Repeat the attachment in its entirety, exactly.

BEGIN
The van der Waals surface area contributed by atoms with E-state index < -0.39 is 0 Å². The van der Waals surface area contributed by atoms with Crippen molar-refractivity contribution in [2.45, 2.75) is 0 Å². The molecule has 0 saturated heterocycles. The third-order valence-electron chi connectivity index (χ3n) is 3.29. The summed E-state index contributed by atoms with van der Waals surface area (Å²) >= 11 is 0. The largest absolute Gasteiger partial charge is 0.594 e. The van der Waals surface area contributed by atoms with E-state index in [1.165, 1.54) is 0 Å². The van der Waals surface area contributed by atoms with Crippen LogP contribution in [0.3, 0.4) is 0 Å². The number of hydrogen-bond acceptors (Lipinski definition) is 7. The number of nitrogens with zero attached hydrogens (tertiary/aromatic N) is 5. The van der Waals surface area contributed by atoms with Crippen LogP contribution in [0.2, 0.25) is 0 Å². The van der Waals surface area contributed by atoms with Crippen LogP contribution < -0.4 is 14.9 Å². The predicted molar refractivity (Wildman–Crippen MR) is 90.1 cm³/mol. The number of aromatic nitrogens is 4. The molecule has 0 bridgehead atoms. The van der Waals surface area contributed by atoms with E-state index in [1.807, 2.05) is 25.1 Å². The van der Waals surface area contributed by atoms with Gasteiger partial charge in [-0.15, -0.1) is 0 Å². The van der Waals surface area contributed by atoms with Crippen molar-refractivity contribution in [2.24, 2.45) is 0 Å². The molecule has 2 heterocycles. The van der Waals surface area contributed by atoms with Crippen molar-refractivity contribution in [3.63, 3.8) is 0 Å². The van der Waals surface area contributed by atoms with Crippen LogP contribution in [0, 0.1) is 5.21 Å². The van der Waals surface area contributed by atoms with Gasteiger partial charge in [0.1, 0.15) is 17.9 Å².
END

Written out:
The van der Waals surface area contributed by atoms with E-state index < -0.39 is 0 Å². The van der Waals surface area contributed by atoms with Crippen molar-refractivity contribution in [2.45, 2.75) is 0 Å². The molecule has 0 saturated heterocycles. The third-order valence-electron chi connectivity index (χ3n) is 3.29. The summed E-state index contributed by atoms with van der Waals surface area (Å²) >= 11 is 0. The largest absolute Gasteiger partial charge is 0.594 e. The van der Waals surface area contributed by atoms with E-state index in [1.165, 1.54) is 0 Å². The van der Waals surface area contributed by atoms with Crippen LogP contribution in [0.3, 0.4) is 0 Å². The number of hydrogen-bond acceptors (Lipinski definition) is 7. The number of nitrogens with zero attached hydrogens (tertiary/aromatic N) is 5. The van der Waals surface area contributed by atoms with Crippen LogP contribution in [0.2, 0.25) is 0 Å². The van der Waals surface area contributed by atoms with Crippen LogP contribution < -0.4 is 14.9 Å². The predicted molar refractivity (Wildman–Crippen MR) is 90.1 cm³/mol. The number of aromatic nitrogens is 4. The molecule has 0 bridgehead atoms. The van der Waals surface area contributed by atoms with E-state index in [1.807, 2.05) is 25.1 Å². The van der Waals surface area contributed by atoms with Gasteiger partial charge in [-0.15, -0.1) is 0 Å². The van der Waals surface area contributed by atoms with Crippen molar-refractivity contribution in [2.24, 2.45) is 0 Å². The molecule has 2 heterocycles. The van der Waals surface area contributed by atoms with Crippen molar-refractivity contribution in [3.63, 3.8) is 0 Å². The van der Waals surface area contributed by atoms with Crippen LogP contribution in [0, 0.1) is 5.21 Å². The van der Waals surface area contributed by atoms with Gasteiger partial charge in [0.1, 0.15) is 17.9 Å².